Within the Rinzler Archives, related materials may be found in various collections such as the Ralph Rinzler papers and recordings, the Lily Spandorf drawings, the Diana Davies photographs, the Robert Yellin photographs, and the Curatorial Research, Programs, and Projects collection. Additional relevant materials may also be found in the Smithsonian Institution Archives concerning the Division of Performing Arts (1966-1983), Folklife Program (1977-1980), Office of Folklife Programs (1980-1991), Center for Folklife Programs and Cultural Studies (1991-1999), Center for Folklife and Cultural Heritage (1999-present), and collaborating Smithsonian units, as well as in the administrative papers of key figures such as the Secretary and respective deputies. Users are encouraged to consult relevant finding aids and to contact Archives staff for further information.
The 1972 Festival continued the pattern set by previous festivals, taking place for five days on the National Mall, between Madison Drive and Jefferson Drive and between 12th Street and 14th Street, south of the National Museum of History and Technology (see site plan
). Maryland was the featured State, and the craft and music presentations on the main Festival site were complemented by activities at Hains Point in West Potomac Park that showed the rich maritime traditions of the Chesapeake Bay. Programs devoted to American Indians of the Southwest and to Union Workers (including the diverse musical traditions of working Americans) rounded out the Festival.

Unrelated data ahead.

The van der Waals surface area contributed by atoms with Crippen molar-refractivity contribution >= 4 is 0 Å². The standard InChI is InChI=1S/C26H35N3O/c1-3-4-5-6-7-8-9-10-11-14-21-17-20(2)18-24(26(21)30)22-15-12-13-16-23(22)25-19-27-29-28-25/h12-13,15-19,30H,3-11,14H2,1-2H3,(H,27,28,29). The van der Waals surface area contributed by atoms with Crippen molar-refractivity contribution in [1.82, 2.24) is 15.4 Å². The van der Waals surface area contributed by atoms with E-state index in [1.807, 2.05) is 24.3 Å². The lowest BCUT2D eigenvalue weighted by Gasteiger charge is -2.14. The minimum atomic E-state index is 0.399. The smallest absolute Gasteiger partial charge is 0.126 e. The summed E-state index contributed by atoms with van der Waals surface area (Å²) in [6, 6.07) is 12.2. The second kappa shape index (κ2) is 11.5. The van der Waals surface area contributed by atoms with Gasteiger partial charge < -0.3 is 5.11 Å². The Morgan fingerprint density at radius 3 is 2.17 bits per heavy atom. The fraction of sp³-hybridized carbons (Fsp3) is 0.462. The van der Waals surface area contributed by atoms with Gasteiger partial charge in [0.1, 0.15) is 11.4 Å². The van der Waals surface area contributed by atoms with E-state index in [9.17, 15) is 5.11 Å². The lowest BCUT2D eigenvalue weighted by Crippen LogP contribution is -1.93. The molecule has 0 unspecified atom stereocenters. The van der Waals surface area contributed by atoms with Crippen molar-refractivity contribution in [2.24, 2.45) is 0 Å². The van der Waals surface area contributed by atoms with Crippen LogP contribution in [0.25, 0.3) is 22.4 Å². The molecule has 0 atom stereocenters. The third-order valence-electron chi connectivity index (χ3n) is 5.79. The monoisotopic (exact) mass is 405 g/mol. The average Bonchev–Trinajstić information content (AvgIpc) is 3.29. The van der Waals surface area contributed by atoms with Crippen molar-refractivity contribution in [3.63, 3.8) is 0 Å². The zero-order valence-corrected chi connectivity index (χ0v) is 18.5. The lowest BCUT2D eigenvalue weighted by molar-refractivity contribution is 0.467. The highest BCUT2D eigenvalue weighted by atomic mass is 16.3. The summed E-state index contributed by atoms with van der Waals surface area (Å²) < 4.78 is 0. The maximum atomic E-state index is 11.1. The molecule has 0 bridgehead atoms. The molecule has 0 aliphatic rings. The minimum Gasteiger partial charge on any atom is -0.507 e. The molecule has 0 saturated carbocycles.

Seeking to strengthen the connection between the living presentations at the Festival and the exhibitions within the walls of Smithsonian museums, the 1972 Festival introduced an addition intended to heighten visitors' experience and strengthen the educational content. At numerous locations where skills and crafts were demonstrated, small signs entitled "Museum Guides" directed visitors to locations within the museums where a correlative view of the products and skills seen at the Festival could be reviewed in an historic context.
As in previous years, the 1972 Festival was produced by the Division of Performing Arts, where James R. Morris was Director and Richard Lusher was Deputy Director. Ralph Rinzler continued as Festival Director, with Gerald L. Davis as Assistant Director and Kenneth S. Goldstein as Special Assistant to the Secretary on Folklore and Folklife.
The 1972 Program Book
included information on all of the programs, a schedule, and participant lists.
Shared Stewardship of Collections
Shared Stewardship of Collections
The Center for Folklife and Cultural Heritage acknowledges and respects the right of artists, performers, Folklife Festival participants, community-based scholars, and knowledge-keepers to collaboratively steward representations of themselves and their intangible cultural heritage in media produced, curated, and distributed by the Center. Making this collection accessible to the public is an ongoing process grounded in the Center's commitment to connecting living people and cultures to the materials this collection represents. To view the Center's full shared stewardship policy, which defines our protocols for addressing collections-related inquiries and concerns, please visit https://folklife.si.edu/archives#shared-stewardship
Ralph Rinzler Folklife Archives and Collections
Smithsonian Center for Folklife and Cultural Heritage
600 Maryland Ave SW